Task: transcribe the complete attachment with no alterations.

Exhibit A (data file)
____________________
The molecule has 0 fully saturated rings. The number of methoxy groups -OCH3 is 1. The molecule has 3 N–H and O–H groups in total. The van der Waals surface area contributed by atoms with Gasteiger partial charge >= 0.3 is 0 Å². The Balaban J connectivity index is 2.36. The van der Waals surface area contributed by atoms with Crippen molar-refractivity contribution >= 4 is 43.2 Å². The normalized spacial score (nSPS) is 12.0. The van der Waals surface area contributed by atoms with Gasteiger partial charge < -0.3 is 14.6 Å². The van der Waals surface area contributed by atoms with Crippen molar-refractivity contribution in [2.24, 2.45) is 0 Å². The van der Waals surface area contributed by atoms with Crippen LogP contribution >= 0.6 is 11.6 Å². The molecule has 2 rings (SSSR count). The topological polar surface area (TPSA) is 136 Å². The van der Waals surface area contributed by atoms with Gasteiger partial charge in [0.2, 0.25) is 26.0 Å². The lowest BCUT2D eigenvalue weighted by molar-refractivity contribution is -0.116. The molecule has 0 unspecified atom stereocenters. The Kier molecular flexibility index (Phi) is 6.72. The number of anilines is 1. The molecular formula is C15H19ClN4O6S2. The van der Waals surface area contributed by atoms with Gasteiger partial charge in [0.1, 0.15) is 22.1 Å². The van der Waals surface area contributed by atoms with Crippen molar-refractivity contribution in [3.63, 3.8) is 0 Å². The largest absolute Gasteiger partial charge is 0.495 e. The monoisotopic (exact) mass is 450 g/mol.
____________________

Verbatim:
The molecule has 0 fully saturated rings. The number of methoxy groups -OCH3 is 1. The molecule has 3 N–H and O–H groups in total. The van der Waals surface area contributed by atoms with Gasteiger partial charge >= 0.3 is 0 Å². The Balaban J connectivity index is 2.36. The van der Waals surface area contributed by atoms with Crippen molar-refractivity contribution >= 4 is 43.2 Å². The normalized spacial score (nSPS) is 12.0. The van der Waals surface area contributed by atoms with Gasteiger partial charge < -0.3 is 14.6 Å². The van der Waals surface area contributed by atoms with Crippen molar-refractivity contribution in [2.24, 2.45) is 0 Å². The van der Waals surface area contributed by atoms with Crippen LogP contribution >= 0.6 is 11.6 Å². The molecule has 2 rings (SSSR count). The topological polar surface area (TPSA) is 136 Å². The van der Waals surface area contributed by atoms with Gasteiger partial charge in [0.2, 0.25) is 26.0 Å². The lowest BCUT2D eigenvalue weighted by molar-refractivity contribution is -0.116. The molecule has 0 unspecified atom stereocenters. The Kier molecular flexibility index (Phi) is 6.72. The number of anilines is 1. The molecular formula is C15H19ClN4O6S2. The van der Waals surface area contributed by atoms with Gasteiger partial charge in [0.1, 0.15) is 22.1 Å². The van der Waals surface area contributed by atoms with Crippen molar-refractivity contribution in [3.63, 3.8) is 0 Å². The largest absolute Gasteiger partial charge is 0.495 e. The monoisotopic (exact) mass is 450 g/mol.